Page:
Sage Grouse


Male sages have bright white breasts, a black underside and neck and a tail with pointed feathers. The females don’t have the contrasting breast and belly; they’re more uniformly colored.

These birds are close relatives of the ruffed, spruce and blue grouse and are positively huge birds, the males growing to be close to three feet long and weighing as much as eight pounds. (The females aren’t tiny either, growing to a hearty two feet in length and four pounds in weight.)

sagedgrouse1.jpgFound in the northwest portions of the US, these birds, as implied by their names, use sagebrush as a source of food and cover, primarily eating its buds, shoots and leaves. (They’ve also been known to eat other small grains, berries and insects.)

As with most of the other upland game birds, sages follow the eat-loaf-eat pattern of living — they eat early in the morning, loaf in ditches or near water in the afternoon and then eat again later in the day.

Sages depend almost solely on eyesight to spot predators and are almost always on guard for an attacker. These birds run and hide to escape predation and often flush out of range of hunters.

When flushed, they don’t flush as a whole covey, but rather in smaller groups. And while it may appear that all have left the ground, be sure to look for stragglers that didn’t flush and are still hiding in the brush.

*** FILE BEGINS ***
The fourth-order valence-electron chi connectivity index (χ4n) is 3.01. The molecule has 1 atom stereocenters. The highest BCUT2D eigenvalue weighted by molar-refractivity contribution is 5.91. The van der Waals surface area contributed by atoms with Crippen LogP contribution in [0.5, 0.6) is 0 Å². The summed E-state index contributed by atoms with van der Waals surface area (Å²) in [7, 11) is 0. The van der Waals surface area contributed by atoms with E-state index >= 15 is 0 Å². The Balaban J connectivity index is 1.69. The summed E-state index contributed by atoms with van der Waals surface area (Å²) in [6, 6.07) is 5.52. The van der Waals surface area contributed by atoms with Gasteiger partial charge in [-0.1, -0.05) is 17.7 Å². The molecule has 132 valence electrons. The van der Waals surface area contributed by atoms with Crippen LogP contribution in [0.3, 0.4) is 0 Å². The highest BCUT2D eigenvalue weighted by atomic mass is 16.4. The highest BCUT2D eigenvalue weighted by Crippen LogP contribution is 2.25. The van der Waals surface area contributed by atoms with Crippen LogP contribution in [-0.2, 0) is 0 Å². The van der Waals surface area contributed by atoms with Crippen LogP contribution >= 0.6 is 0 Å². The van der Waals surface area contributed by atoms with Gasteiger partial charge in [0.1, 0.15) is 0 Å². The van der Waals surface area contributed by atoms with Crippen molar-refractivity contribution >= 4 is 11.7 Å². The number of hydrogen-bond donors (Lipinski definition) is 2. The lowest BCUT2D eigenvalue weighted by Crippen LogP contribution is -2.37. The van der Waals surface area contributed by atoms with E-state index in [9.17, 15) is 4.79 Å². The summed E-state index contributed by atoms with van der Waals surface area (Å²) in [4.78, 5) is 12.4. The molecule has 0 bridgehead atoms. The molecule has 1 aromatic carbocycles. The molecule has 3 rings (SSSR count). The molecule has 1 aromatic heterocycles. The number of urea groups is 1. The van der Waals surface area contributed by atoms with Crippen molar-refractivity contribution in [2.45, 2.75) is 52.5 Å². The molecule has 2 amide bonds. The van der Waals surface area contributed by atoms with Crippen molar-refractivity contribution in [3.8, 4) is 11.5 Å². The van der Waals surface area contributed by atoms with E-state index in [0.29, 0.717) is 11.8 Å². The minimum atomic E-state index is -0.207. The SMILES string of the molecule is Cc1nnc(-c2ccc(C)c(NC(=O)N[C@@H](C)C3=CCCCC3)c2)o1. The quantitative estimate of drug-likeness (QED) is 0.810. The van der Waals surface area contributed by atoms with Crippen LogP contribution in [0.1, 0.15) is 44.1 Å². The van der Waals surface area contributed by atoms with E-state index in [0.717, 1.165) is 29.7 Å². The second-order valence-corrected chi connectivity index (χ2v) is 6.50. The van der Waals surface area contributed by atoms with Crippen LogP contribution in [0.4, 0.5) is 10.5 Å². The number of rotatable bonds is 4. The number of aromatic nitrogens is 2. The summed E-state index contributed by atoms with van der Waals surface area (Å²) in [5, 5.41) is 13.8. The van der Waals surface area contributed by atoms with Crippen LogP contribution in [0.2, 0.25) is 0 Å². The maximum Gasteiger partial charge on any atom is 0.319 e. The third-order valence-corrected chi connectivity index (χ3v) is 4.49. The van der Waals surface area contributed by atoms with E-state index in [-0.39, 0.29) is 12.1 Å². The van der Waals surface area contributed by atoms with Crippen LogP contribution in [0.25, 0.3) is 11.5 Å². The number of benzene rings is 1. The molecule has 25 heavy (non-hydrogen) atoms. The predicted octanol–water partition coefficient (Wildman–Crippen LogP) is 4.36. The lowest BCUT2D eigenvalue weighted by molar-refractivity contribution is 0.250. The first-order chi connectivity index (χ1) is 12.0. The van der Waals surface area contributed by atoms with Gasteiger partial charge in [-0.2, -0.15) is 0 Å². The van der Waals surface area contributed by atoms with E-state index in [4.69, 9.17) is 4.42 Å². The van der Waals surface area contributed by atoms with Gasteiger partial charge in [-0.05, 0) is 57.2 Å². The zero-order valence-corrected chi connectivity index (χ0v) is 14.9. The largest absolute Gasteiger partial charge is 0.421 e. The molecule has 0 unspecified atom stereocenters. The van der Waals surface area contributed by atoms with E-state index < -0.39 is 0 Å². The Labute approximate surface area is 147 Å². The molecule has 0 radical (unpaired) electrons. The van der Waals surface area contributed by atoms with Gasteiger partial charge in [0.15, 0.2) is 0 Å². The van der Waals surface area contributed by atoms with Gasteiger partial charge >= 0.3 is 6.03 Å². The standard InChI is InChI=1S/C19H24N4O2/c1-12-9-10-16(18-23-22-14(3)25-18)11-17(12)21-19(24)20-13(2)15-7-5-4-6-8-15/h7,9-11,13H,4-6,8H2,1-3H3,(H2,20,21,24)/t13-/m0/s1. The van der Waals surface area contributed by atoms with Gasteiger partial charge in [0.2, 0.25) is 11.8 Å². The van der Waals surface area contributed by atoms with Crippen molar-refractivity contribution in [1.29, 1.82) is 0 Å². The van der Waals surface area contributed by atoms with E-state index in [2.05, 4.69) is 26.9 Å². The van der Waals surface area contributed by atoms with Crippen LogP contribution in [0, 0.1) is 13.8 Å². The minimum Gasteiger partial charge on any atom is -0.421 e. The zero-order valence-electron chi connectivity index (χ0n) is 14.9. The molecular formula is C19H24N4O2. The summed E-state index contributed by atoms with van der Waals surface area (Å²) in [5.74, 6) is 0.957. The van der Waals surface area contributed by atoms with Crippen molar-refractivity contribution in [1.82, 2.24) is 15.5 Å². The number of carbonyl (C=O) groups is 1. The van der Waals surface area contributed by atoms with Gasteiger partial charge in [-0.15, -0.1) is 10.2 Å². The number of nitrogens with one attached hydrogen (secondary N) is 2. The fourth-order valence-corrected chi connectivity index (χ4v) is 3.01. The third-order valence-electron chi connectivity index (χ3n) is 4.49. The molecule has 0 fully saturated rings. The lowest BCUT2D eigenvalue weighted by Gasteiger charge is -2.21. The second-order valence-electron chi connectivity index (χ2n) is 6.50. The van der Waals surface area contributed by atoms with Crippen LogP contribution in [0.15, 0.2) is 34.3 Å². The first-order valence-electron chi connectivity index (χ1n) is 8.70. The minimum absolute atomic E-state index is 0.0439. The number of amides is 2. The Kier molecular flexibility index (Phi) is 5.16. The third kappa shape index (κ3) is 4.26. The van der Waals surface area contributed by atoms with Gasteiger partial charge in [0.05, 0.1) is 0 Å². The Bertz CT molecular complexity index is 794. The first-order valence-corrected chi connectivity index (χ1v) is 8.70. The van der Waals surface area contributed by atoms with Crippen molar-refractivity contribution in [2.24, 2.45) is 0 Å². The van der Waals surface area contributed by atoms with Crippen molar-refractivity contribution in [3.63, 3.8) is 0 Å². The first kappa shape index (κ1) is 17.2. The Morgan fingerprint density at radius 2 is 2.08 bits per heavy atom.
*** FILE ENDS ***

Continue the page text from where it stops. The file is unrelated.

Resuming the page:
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As with other upland birds, those that do flush tend to remain and don’t fly far away, often no more than a third of a mile, so they can be flushed multiple times if you remain on the trail. They also spook rather easily, a condition that only gets worse as the hunting season wears on.

sagegrouse2.jpgA polygamous breed, sages have a complex mating ritual where hundreds of birds gather in one spot and the males all strut about, fanning their tails and puffing up their chests to impress the females and establish dominance. Once this is over, the hens will nest under sage bushes, creating large ditches to lay their eggs in and tend to their young in.

Sages don’t move much from year to year, so existing hot zones will stay hot for years, and like the chukar and blues, sages live at high elevations and move to lower terrain during the winter.

They prefer wide open terrain covered with sagebrush to roost in, but not if it is too thick or tall (they can’t see predators coming then), and rain pushes them out of the sagebrush and into open spaces.

These birds fly slowly upon flushing since they are so big and heavy, but once they get going they can reach speeds of as much as 40 mph. (This appearance of slow flying often causes hunters to miss shots because they’ll shoot well behind them. Correct this by overestimating the bird’s rate of flying and by aiming farther ahead.)

As with the other upland birds, close working dogs are preferred and most hunters prefer a 12 to 20-gauge shotgun with high-powered shells of size 4-6 shot.


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